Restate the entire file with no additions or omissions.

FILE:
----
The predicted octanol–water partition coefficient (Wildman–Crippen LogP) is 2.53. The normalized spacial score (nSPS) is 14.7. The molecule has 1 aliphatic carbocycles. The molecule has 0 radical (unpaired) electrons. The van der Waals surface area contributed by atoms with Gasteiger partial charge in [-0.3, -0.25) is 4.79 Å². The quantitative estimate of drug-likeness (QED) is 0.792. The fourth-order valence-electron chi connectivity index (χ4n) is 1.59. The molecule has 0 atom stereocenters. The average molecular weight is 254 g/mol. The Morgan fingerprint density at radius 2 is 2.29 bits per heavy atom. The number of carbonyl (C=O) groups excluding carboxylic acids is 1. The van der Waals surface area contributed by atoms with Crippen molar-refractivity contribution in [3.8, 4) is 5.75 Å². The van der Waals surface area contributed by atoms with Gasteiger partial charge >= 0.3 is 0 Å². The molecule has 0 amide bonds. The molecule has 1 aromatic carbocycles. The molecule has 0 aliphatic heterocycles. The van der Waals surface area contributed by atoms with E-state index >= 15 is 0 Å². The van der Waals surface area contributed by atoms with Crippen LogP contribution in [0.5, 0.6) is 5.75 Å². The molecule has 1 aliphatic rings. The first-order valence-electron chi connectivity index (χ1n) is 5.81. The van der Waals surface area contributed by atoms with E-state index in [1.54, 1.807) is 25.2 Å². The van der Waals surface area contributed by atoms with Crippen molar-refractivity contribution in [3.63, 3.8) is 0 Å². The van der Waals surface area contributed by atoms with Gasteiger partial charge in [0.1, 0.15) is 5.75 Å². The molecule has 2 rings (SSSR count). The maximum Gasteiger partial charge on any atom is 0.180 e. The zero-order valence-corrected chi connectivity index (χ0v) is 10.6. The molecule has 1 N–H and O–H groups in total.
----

The predicted octanol–water partition coefficient (Wildman–Crippen LogP) is 2.53. The normalized spacial score (nSPS) is 14.7. The molecule has 1 aliphatic carbocycles. The molecule has 0 radical (unpaired) electrons. The van der Waals surface area contributed by atoms with Gasteiger partial charge in [-0.3, -0.25) is 4.79 Å². The quantitative estimate of drug-likeness (QED) is 0.792. The fourth-order valence-electron chi connectivity index (χ4n) is 1.59. The molecule has 0 atom stereocenters. The average molecular weight is 254 g/mol. The Morgan fingerprint density at radius 2 is 2.29 bits per heavy atom. The number of carbonyl (C=O) groups excluding carboxylic acids is 1. The van der Waals surface area contributed by atoms with Crippen molar-refractivity contribution in [3.8, 4) is 5.75 Å². The van der Waals surface area contributed by atoms with Gasteiger partial charge >= 0.3 is 0 Å². The molecule has 0 amide bonds. The molecule has 1 aromatic carbocycles. The molecule has 0 aliphatic heterocycles. The van der Waals surface area contributed by atoms with E-state index >= 15 is 0 Å². The van der Waals surface area contributed by atoms with Crippen LogP contribution in [0.5, 0.6) is 5.75 Å². The molecule has 1 aliphatic rings. The first-order valence-electron chi connectivity index (χ1n) is 5.81. The van der Waals surface area contributed by atoms with E-state index in [1.54, 1.807) is 25.2 Å². The van der Waals surface area contributed by atoms with Crippen molar-refractivity contribution in [3.63, 3.8) is 0 Å². The van der Waals surface area contributed by atoms with Gasteiger partial charge in [0.1, 0.15) is 5.75 Å². The molecule has 2 rings (SSSR count). The maximum Gasteiger partial charge on any atom is 0.180 e. The zero-order valence-corrected chi connectivity index (χ0v) is 10.6. The molecule has 1 N–H and O–H groups in total.